The Marin Institute thinks that makers and sellers of beverages containing alcohol are trying to hop on the health and wellness trend by making claims about their products that are a stretch, if not outright false. It believes the claims may be “legally tenuous, morally unsound, and potentially dangerous.”
Marin says that winemakers have a long history of inflating the healthful benefits of their products. Now, MI says, beer and spirits manufacturers are jumping on the health food trend with their own dubious claims.
MI says that the new line of 64-calory 12-ounce beers claim they are aids to weight loss. And a number of vodka brands claim to have healthful additives including casein, antioxidants and natural flavor.
In a statement, MI said, “Using terms like ‘vitamin B enhanced,’ ‘antioxidant nutrients,’ and ‘all-natural,’ combined with images of fruit or young athletes running or cycling, these products are promoted as logical compliments to a healthy, fitness-oriented lifestyle, without a hint of irony.”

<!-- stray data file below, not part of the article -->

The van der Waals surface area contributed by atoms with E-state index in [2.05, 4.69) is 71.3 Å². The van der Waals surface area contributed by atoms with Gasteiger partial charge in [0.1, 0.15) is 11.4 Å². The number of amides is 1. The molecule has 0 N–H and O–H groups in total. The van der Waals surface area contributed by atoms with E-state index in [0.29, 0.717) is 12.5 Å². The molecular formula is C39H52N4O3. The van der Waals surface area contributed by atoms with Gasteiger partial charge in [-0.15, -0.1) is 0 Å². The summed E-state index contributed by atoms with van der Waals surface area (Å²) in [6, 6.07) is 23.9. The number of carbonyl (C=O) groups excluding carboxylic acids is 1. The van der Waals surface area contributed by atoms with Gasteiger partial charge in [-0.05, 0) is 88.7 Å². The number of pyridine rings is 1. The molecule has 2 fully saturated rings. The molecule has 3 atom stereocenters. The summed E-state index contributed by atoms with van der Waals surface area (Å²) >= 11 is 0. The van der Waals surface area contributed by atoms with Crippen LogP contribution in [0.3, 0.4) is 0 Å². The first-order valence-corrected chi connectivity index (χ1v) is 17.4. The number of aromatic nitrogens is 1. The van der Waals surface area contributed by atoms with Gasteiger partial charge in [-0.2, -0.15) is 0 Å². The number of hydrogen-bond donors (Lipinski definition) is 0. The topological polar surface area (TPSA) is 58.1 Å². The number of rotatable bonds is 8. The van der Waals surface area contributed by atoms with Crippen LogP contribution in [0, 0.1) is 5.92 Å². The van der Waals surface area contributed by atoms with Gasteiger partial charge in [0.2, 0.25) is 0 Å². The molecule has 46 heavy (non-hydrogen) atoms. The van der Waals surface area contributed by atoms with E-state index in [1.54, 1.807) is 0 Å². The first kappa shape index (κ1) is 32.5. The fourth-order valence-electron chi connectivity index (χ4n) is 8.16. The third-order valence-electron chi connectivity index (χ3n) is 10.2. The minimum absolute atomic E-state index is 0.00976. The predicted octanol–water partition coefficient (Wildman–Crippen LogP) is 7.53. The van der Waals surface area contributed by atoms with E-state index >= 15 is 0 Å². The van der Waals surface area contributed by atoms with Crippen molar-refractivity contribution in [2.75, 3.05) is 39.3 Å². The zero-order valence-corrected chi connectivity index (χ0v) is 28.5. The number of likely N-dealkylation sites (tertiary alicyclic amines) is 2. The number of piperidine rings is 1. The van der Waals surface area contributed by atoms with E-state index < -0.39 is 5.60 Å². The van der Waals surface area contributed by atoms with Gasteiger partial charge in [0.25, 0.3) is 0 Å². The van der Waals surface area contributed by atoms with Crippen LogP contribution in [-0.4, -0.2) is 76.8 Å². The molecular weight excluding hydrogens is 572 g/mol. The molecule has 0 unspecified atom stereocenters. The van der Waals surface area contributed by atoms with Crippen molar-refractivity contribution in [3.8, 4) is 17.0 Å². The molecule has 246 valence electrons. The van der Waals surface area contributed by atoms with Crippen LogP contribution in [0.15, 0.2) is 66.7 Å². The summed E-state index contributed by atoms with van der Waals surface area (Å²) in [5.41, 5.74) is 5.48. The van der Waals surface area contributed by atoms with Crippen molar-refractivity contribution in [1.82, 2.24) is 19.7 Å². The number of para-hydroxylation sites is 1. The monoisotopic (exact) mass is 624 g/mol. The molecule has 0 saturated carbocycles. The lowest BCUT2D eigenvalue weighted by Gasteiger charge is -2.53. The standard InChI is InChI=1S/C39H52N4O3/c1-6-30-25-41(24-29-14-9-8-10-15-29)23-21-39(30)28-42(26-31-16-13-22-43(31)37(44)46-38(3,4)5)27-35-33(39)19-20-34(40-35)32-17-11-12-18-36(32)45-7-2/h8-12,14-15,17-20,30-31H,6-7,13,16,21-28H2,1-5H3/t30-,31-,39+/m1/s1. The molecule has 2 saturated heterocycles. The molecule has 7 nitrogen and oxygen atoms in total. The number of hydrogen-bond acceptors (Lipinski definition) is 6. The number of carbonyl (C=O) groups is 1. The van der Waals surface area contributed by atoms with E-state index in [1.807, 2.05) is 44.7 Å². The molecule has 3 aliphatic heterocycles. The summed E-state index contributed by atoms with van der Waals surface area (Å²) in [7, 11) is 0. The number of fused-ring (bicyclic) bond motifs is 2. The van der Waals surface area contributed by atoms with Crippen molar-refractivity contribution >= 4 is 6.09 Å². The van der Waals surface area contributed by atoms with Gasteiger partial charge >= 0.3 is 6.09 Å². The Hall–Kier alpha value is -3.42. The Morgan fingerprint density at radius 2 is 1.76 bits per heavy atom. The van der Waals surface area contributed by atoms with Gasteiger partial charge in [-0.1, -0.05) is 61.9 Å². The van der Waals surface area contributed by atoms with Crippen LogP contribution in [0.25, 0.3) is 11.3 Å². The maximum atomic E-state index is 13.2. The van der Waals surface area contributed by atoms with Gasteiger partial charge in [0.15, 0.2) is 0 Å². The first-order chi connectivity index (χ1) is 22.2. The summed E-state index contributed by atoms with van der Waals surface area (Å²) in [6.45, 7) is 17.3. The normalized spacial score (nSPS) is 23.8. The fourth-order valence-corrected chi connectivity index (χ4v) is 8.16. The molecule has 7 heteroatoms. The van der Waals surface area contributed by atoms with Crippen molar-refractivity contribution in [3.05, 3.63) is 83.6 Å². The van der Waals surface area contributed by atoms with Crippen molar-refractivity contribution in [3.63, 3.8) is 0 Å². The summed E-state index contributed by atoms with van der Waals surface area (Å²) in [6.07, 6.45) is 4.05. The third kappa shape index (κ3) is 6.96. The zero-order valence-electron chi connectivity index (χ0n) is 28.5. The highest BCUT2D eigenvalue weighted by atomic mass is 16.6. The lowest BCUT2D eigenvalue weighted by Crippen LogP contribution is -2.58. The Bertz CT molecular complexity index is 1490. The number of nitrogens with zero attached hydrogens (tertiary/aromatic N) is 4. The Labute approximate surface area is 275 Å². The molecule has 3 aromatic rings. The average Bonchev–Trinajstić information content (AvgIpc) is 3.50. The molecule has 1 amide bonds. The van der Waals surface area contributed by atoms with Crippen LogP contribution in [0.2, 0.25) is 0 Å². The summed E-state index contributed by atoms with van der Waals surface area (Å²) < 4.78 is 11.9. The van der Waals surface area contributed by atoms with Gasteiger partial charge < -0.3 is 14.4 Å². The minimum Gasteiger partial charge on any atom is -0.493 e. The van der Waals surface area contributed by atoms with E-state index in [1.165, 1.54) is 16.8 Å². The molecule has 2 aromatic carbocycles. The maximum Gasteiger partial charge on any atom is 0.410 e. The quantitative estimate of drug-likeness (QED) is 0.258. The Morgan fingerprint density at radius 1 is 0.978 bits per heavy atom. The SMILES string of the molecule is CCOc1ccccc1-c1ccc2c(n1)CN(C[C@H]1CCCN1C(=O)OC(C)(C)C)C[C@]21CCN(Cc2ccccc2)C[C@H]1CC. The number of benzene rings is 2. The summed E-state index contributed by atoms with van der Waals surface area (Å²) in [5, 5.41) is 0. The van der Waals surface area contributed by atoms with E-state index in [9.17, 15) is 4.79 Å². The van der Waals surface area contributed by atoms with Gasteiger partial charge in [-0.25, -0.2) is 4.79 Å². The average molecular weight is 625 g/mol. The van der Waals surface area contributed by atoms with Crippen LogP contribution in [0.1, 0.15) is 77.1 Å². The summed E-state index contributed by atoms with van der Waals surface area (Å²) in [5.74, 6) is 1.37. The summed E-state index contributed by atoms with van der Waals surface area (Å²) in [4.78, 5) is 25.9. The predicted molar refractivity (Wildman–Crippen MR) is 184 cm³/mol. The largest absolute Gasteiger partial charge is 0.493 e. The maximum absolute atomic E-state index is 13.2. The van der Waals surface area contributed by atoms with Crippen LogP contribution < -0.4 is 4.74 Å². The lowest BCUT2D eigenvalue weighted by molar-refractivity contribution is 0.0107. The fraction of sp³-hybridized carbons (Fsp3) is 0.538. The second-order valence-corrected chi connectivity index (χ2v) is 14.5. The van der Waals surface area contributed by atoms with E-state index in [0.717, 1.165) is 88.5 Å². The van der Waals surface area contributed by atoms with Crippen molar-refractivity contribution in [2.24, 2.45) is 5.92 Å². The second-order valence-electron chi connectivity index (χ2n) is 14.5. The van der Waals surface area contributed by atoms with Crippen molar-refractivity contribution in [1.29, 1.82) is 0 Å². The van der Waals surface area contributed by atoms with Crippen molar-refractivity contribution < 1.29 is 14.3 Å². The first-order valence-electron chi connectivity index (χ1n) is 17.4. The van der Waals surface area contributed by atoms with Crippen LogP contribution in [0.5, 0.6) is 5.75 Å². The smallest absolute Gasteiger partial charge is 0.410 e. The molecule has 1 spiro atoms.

Research and Policy Director Michele Simon added, “Alcohol is not a health and wellness product. Even moderate consumption is responsible for a wide range of health problems, including heart disease and various cancers, not to mention an epidemic of underage drinking. Alcohol is not a health tonic; it can cause life-long suffering and destroy families. Where are those messages?”
RBR-TVBR observation: The FTC does not take kindly to any advertising claims that are not supported by genuine scientific fact, and it has not been shy about bringing down very big names with it believes that a line has been crossed. We take the Marin Institute charges seriously, but we would be a lot more impressed if the FTC did something about these claims.